How does your language affect your state of mind?

When I was growing up, phrases like “watch your language”, “mind your P’s and Q’s” or the exclamation “language, please!” regularly flew round the classroom. Unsurprisingly, teachers were generally referring to the colourful profanities of excited teenagers.

Now pipe down at the back – this article is not about swearing. Rather, it’s about how our use of language can affect our physical and mental states. Think about the following words: should, must, need and try. How often do we use these words in our day?

They seem like pretty innocuous words – you won’t catch any high school teachers reprimanding wayward students for using these words in a classroom. But think about the sentiment attached to these words: I must finish this before I do that, I should be doing this, I need to complete that, I’ll try and get to it by this afternoon.

With each of these statements we put ourselves under obligations and time pressures, sometimes necessary, sometimes not. Either way, have you even noticed your physical and mental response to these statements?

The “I should be” statement leaves part of our mind busy and means that we often find it very difficult to relax. As these time pressures pile up so do the tensions in our bodies – perhaps centred in the shoulders, the neck, the stomach: we’re all different.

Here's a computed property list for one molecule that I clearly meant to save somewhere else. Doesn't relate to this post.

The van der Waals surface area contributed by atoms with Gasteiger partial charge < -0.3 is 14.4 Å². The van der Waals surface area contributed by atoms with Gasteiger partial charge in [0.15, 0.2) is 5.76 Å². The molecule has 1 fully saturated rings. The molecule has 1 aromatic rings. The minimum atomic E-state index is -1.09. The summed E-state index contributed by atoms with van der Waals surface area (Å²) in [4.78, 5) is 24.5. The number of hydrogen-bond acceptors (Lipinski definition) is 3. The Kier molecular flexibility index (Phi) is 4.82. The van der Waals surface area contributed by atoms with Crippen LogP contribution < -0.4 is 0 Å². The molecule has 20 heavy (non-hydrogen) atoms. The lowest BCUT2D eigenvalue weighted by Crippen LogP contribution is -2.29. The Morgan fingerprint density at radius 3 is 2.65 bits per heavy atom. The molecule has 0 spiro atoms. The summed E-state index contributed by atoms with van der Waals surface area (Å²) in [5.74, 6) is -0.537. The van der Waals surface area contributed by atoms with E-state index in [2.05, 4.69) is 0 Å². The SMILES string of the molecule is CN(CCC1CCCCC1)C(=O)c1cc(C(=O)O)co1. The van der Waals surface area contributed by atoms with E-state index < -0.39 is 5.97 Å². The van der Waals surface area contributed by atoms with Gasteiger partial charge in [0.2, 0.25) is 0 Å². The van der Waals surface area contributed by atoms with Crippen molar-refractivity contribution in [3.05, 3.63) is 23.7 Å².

Recognising that we can’t put our lives on hold, and that there’ll always be things that we need to attend to, what can we do to avoid our sense of obligation running riot with our need to look after ourselves?

One of the best things is to give yourself permission to relax. Whether it be taking a brief stroll outside the office to breathe some fresh air or spending the day gardening, its amazing how spending time away from all those tasks you “should be doing” allows your mind to return to them with fresh purpose and renewed vigour.

So add a new item to your mental to-do list: relax.

1 Comment

  1. MerryMuffin

    June 8, 2012 at 11:26 am

    Yes – we are human “beings” not human “doings.” I believe in many areas of our modern way of living we possibly feel guilty to just “be” and language has to some extent conditioned us so . Many recreational pursuits are so high octane within themselves that the thought of just being in the moment has become anathema to many of us to the point that we over justify the moments we do try to venture outside of the imprint and learn to relax and hear the true sound of our soul.

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